I'll have one more post next week, showing some of the other things that were going on there in Pa'Upan. Be sure to stop back to see the rest of the story.
HOME SHCOOL UPDATE:
But in the meantime, we just wanted to say thanks for all of you that were praying for a quick resolution to our lost home-school books. We still have not been reimbursed by Singapore airlines for the lost books. It seems that they are good at dragging their feet when it comes time to paying up. However, Heart of Dakota Publishing, has been exceptional in their response to our request for a speedy re-shipment of the books. Joy has been blown away by their generous offers to help with the costs and the great lengths to which they went to ensure that the replacement books got to MAF in a very short time. (And so far she is very impressed with the curriculum!) Thanks to them, and to Barb, at MAF, who also went the extra mile, we were able to get the replacement books shipped to MAF in time to go with Tom and Pam, who were moving over here from Nampa. They agreed to bring the box of books as an extra piece of luggage. If not for everyone's help, it could have easily taken several months to get them here the slower and cheaper way, OR, a whole lot of extra money to get them here in a reasonable amount of time. Thanks all of you for your help!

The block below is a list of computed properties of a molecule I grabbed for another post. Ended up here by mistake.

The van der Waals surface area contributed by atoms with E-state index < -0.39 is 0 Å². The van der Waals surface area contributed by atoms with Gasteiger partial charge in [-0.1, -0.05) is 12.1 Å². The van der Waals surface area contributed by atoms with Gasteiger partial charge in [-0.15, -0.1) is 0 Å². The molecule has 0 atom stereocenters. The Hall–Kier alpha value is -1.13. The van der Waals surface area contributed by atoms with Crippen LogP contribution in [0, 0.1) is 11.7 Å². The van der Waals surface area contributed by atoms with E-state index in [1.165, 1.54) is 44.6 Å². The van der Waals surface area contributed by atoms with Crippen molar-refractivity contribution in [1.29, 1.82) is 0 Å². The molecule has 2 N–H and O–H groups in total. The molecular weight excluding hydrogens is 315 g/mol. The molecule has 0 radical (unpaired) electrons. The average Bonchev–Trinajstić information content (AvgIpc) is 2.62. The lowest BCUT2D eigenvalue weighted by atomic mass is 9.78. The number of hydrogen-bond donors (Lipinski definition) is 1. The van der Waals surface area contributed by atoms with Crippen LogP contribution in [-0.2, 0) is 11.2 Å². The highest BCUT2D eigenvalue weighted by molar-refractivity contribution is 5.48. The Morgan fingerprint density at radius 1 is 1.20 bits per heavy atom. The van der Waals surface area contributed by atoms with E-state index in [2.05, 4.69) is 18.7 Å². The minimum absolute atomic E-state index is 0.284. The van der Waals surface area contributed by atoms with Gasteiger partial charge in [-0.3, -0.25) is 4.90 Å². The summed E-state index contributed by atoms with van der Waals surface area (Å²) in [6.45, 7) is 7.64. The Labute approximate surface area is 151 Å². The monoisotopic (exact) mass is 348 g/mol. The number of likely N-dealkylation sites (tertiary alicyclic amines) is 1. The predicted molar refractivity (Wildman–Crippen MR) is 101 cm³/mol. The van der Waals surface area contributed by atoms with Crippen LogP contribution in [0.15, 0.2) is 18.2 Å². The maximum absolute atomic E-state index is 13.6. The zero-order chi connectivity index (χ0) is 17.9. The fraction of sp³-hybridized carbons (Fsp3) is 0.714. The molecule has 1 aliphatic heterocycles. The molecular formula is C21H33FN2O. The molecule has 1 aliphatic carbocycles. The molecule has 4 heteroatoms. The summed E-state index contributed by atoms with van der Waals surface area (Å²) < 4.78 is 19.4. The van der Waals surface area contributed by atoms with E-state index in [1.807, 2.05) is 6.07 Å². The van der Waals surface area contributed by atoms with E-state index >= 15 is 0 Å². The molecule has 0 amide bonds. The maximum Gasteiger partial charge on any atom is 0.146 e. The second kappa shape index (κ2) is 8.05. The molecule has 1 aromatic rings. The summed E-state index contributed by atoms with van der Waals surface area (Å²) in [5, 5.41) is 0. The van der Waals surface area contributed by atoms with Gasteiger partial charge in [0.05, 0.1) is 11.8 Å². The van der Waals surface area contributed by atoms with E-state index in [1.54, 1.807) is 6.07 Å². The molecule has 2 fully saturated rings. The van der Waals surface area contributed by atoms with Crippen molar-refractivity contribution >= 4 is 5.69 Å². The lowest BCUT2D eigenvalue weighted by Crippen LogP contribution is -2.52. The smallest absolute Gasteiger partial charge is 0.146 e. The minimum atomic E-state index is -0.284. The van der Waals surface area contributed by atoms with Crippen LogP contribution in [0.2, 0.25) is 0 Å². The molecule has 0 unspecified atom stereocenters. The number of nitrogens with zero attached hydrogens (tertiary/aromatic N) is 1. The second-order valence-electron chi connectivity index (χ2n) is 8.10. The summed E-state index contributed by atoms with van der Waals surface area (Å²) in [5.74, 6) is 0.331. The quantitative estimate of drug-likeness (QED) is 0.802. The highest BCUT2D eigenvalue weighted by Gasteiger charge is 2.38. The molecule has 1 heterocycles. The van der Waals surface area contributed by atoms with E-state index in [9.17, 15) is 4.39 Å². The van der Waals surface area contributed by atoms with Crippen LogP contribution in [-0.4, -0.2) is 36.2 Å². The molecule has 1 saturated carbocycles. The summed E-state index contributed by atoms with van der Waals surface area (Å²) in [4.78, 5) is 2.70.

Because of that, the kids were able to start school, pretty close to when Joy had hoped to start. It may seem a bit early to you, but she likes to start a bit sooner, since throughout the year there tend to be a lot of "interruptions" like village trips etc. Here's a quick shot of the kids on their first day of the new school year, each holding up a sign that Joy made indicating their current grade. She's always so good at making things special and memorable, so of course she had a special "first day of school breakfast" and these little "place mats" were at each kids plate.